A Guide to United Nations Peace Operations
United Nations peace operations refer to the deployment of military and/or civilian personnel, to a conflict zone, under the mandate of the United Nations. It functions to prevent hostilities from arising, or, more frequently, to prevent their reoccurrence. Traditional U.N. peace operations are authorized under Chapter 6 of the U.N. Charter. However, peacekeeping, as we know it today, is not mandated in the same manner. ‘Peace keeping’ is actually a term not used in the U.N. Charter at all. Instead, it is an idea that has been expanded upon over time and place. This widening conceptualization was made possible to incorporate a variety of disputes settled throughout the past decade.
Broadly speaking, there are three relative types of peacekeeping operations. Observer/monitor missions, represent traditional U.N. operations. Involving unarmed soldiers deployed into a conflict zone to observe, monitor and report violations of peace agreements, early missions were not actually considered “peace keeping” at all. Instead they functioned to monitoring and report conflicts, attempting to place political pressure on aggressors. Interpositioning missions, also traditional forms of peace keeping, similarly utilized observers but placed them alongside lightly armed combatants. With the first instance, taking place in the 1956 Suez Crisis, peacekeepers were positioned as much as possible between warring sides. The peacekeepers were not strong enough to stop any side from resuming in warfare. However, what the troops did was stop small conflicts among individuals from
escalating into larger conflicts with potential for creating humanitarian disaster.
Modern robust peacekeeping operations take a variety of forms and functions. “Humanitarian-izing” the form of international assistance (as controversially outlined in the famous Brahimi report) robust peacekeeping attempted to do things that earlier peace operations had never attempted. Robust peacekeeping moved away from neutrality and impartiality, and instead suggested that peace building, transitions, reconstruction and development, were all equally as important as peacekeeping itself. The rationale behind robust peacekeeping stemmed from the report’s claimed need for preventive action to maintain an environment where peacekeepers protected peace. This was so that peace builders could help enable the conditions that would allow for peacekeepers to be taken from the equation.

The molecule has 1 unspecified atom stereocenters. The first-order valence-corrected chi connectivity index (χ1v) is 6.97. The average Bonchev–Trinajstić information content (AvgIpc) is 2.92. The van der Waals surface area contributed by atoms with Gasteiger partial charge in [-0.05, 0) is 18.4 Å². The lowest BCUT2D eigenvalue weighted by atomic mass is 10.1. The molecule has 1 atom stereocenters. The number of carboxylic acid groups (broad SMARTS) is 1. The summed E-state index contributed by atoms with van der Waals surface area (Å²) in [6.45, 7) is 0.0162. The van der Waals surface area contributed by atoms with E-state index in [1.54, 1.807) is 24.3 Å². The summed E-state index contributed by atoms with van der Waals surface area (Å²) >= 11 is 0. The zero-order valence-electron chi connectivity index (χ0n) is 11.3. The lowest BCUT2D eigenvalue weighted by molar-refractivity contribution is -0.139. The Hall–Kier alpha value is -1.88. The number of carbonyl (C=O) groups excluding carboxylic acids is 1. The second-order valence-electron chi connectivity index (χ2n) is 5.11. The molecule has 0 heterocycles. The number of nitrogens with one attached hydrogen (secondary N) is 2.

Peace operations are reflective of their origins of operations. The evolution of peacekeeping can be divided into two distinct periods, those being before 1987 and following. The factors leading to this change came from the political divisions from the Cold War and the opinion-dividing experience from the 1960’s operations in the Democratic Republic of Congo. Previous to 1987, very few peace operations were enacted of any kind, whereas those that did most often arose in the context of decolonization. Following 1987, and a relatively successful second mission in the Democratic Republic of Congo, the U.N. experienced an influx of mandated operations. Between 1988 and 1993, 20 new missions were set underway. In just the five years following the Cold War, more missions were mandated than in the entire four decades of the U.N.’s previous existence
Several reasons can explain the significant increase in peace operations in this new era. For one, the ending of the cold war led to an international consensus on peacekeeping. Second, given the new success of peacekeeping missions, more contributors and more countries were willing to contribute troops. Thirdly, as more opportunities arose to engage in peacekeeping around the world, countries began to profit from various aspects of operations. Overall, while many different factors have impacted peace operations throughout the last decades, to best facilitate peace operations it will be imperative that practitioners are resilient to the changing nature of conflict and peace.